Tesla P4 And P40 GPUs Boost Deep Learning Inference Performance With INT8, TensorRT Support

Posted by at 10:10 am on September 14, 2016


Nvidia continues to beat on deep learning GPUs with the release of two new “inference” GPUs, the Tesla P4 and the Tesla P40. The pair are the 16nm FinFET direct successors to Tesla M4 and M40, with much improved performance and support for 8-bit (INT8) operations.

Deep learning consists of two steps: training and inference. For training, it can take billions of TeraFLOPS to achieve an expected result over a matter of days (while using GPUs). For inference, which is the running of the trained models against new data, it can take billions of FLOPS, and it can be done in real-time.


Unlike the Pascal-based Tesla P100, which comes with support for the already quite low 16-bit (FP16) precision, the two new GPUs bring support for the even lower 8-bit INT8 precision. This is because the researchers have discovered that you don’t need especially high precision for deep learningtraining.

The expected results will appear significantly faster if you use twice as much data with half the precision. Because inference operates on already-trained data, even less precision is needed than for training, which is why Nvidia’s new cards now have support for INT8 operations.

Tesla P4

The Tesla P4 is the lower-end GPU from the two that were announced, and it’s targeted at scale-out servers that want highly-efficient GPUs. Each Tesla P4 GPU uses between 50W and 75W of power, for a peak performance of 5.5 (FP32) TeraFLOP/s and 21.8 INT8 TOP/s (Tera-Operations per second).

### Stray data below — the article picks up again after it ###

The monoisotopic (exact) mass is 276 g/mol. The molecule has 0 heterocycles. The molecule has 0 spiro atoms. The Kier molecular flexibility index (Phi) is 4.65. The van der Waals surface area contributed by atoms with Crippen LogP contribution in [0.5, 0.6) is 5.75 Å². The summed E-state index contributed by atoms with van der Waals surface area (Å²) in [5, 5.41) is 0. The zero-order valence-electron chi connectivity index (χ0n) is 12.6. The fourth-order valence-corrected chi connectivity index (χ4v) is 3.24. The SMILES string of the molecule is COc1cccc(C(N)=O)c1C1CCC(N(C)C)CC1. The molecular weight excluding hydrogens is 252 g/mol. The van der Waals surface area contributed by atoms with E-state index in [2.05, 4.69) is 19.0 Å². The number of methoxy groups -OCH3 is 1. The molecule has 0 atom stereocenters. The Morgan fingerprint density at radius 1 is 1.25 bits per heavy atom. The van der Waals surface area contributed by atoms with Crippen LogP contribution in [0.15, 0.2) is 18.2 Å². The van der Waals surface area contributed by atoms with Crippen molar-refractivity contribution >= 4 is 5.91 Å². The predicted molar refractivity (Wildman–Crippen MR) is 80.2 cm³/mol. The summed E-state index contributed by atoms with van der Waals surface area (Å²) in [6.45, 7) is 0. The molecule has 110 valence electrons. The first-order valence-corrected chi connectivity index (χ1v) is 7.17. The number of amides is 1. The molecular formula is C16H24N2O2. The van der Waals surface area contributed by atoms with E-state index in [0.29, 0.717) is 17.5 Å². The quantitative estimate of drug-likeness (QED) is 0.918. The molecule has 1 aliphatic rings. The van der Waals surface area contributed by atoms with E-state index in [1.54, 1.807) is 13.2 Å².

Nvidia compared its Tesla P4 GPU to an Intel Xeon E5 general purpose CPU and alleged that the P4 is up to 40x more efficient on the AlexNet image processing test. The company also claimed that the Tesla P4 is 8x more efficient than an Arria 10-115 FPGA (made by Altera, which Intel acquired).

Tesla P40

The Tesla P40 was designed for scale-up servers, where performance matters most. Thanks to improvements in the Pascal architecture as well as the jump from the 28nm planar process to a 16nm FinFET process, Nvidia claimed that the P40 is up to 4x faster than its predecessor, the Tesla M40.

The P40 GPU has a peak performance of 12 (FP32) TeraFLOP/s and 47 TOP/s, so it’s about twice as fast as its little brother, the Tesla P4. Tesla P40 has a maximum power consumption of 250W.

DeepStream SDK

Nvidia also announced the DeepStream SDK, which can utilize a Pascal-based server to decode and analyze up to 93 HD video streams in real time. According to Nvidia, this will allow companies to understand video at scale for applications such as self-driving cars, interactive robots, and filtering and ad placement.

Partnership With Coursera, Udacity, and Microsoft

Nvidia’s Deep Learning Institute, which offers online courses and workshops around the world for using deep learning to solve real problems, partnered with Coursera and Udacity to make its courses available to more people.

The courses include teaching people how to become self-driving car engineers and using deep learning to predict risk of a disease. Thanks to a partnership with Microsoft, there will also be a workshop for teaching robots how to think through the use of deep learning.

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